Jacky loved eyes more than anything else.
She moved through the market, watching the eyes. The men, she could see their hands, their necks, their beards, their ears, their long hair braided outside of their white robes. The women, all she could see was the eyes.
Eyes watching eyes: all over the market, all across a square mile under the highland sun, people were watching people’s eyes, as they bartered, as they bantered, as they pondered how to get along or how to get around each other. They had lived here for thousands of years, lived just this way, these people with their brown eyes and their black hair and their white robes and their little horses and their scrawny sheep and their bright curved knives. Thousands of years: Jacky had not spent three weeks in the same world in many—well, in a long time.
She scanned, she watched, she glanced. She looked up: she was moving past a little booth with a little patch of shade from the merciless highland sun. A man with a long stringy grey and brown beard was watching her with a disdain that bordered on malice. As soon as she met his brown eyes, he switched his face to a smile, but the eyes remained disdainful. He held a length of whitest cloth.
She bowed a little to him, and pulled her scarf a little forward over most of her own black hair. She put her hands together, palms up, and said, not letting go his eyes, “May I?”
Those eyes warmed ten degrees. “Of course,” he muttered.
She took the cloth and felt it, pulled it through her hands. She had spoken his language, she had reminded him of her concession to his people’s ways; he was never going to not know she was from away, so why cover her work shirt and jeans and boots in a robe just to talk to him? He knew all this. She looked at the cloth, and then she met his eyes again. He smiled. She smiled.
“If the lady would wait just a moment,” he said in a low voice, as if speaking something shameful, “your humble servant has a bright cloth she might wish for.”
“A print?” she asked.
He almost laughed at her. He quelled his mirth and said, “A tapestry. It is from Mahash, over the mountains. Shall I?”
“I would be honored,” said Jacky.
“Just a small moment,” said the man. He turned and pushed back through a curtain, which gave him what must have been a tiny inner booth. She looked around.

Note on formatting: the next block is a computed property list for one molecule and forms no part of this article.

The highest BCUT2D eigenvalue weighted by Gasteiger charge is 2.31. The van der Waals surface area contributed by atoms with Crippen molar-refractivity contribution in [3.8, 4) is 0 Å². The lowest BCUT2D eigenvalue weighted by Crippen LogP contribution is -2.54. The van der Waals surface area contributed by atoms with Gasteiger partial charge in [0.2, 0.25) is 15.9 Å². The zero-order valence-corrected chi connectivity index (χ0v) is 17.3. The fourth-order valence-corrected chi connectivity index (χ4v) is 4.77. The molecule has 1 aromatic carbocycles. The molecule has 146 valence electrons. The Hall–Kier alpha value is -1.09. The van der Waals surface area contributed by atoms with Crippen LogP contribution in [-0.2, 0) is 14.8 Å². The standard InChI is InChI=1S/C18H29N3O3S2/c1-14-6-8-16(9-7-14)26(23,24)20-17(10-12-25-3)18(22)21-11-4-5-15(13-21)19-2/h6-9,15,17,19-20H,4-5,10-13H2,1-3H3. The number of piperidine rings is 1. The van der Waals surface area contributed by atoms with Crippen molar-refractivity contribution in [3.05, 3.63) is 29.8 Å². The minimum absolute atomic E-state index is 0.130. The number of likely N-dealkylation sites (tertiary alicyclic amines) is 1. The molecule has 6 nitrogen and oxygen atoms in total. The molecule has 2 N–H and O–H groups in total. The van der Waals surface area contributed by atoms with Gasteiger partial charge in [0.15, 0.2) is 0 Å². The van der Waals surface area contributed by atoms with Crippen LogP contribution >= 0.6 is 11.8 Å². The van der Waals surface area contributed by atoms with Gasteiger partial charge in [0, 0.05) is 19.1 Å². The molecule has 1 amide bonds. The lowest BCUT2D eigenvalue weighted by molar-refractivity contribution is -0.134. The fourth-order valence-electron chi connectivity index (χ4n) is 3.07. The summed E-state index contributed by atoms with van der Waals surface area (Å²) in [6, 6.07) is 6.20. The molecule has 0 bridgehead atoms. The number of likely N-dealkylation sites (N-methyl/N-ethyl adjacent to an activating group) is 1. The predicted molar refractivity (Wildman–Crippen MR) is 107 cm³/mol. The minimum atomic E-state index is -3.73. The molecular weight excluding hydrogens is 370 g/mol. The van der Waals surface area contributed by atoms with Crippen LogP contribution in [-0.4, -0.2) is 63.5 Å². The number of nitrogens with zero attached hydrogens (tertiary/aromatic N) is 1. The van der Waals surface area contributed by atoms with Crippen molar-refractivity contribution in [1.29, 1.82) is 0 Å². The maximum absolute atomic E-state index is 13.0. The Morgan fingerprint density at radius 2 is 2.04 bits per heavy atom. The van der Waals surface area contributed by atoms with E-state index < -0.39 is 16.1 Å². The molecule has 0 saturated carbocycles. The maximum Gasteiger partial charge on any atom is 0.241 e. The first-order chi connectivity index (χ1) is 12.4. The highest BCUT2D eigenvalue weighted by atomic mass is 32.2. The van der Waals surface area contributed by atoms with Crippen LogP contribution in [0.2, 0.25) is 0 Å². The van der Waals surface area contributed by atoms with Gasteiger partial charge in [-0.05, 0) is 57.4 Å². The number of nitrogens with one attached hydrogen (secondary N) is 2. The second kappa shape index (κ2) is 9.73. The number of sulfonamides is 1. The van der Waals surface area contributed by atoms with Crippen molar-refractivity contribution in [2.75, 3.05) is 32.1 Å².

The eyes were on her. There were many, as always. Brown eyes, almost black or almost amber, women who showed no more than eyes and the bridge of a young nose, men whose eyes hid deep in wrinkly faces, children, boys and girls, who ran with smiling eyes or scared, suspicious eyes, the big eyes of small horses, the strange eyes of goats and sheep.
Jacky looked across that optic panorama. She was not challenging anyone’s eyes, not today. She who had challenged the eyes of the Lady, Lakanth in the heart of Sinafror, she who had met the eyes of the schoolmaster Photius, in conference or in conflict, she who had met and defeated so many eyes, she who had fallen in love with so many eyes, she who had fallen in love so many times.
A woman’s eyes smiled. A little ways away, a young stone seller’s eyes smiled. A pair of children smiled, with eyes and mouths, then laughed and ran on. She smiled at them.
She scanned to the left. There. Those eyes.
They vanished. Her heart jumped into her throat. She stepped left, still holding the white cloth. She held it up, then let it unfurl a little.
She had a spell ready: she had several, actually. She needed no wand: she had long disdained such stuff. But here, in the middle of the market, under this unforgiving sun, under all those eyes: no, no spell.
Jacky bent to lay the white cloth back respectfully on the table. She put her hand down to her boot.
She stood and looked a little further to the left. Those eyes, those green eyes, between horses.
She unfolded. From her right hand flew that little paring knife of hers. The young man selling stones and one of the women: their eyes were fast enough to follow that paring knife, which Jacky had used just yesterday to cut up an apple. They saw what it did, and then they looked back at Jacky, changing their appraisal again.
She turned back to the man with the beard. He had just come back through his curtain, carrying several folded tapestries over his arms. His eyes went from where that knife had flown back to Jacky’s blue eyes.
“Perhaps,” he said, setting down his burden and lifting one tapestry, of a hunt with a lord and a lady with bows, “this might be what one is looking for?”
“Yes,” said Jacky, giving it a fair assessment. “Yes, I think this would be excellent.” She smiled at him: they were the same height. “I prefer not to haggle,” she said, finally fully meeting his brown eyes. “Name your price.”
Paul J Gies, 19 August 2016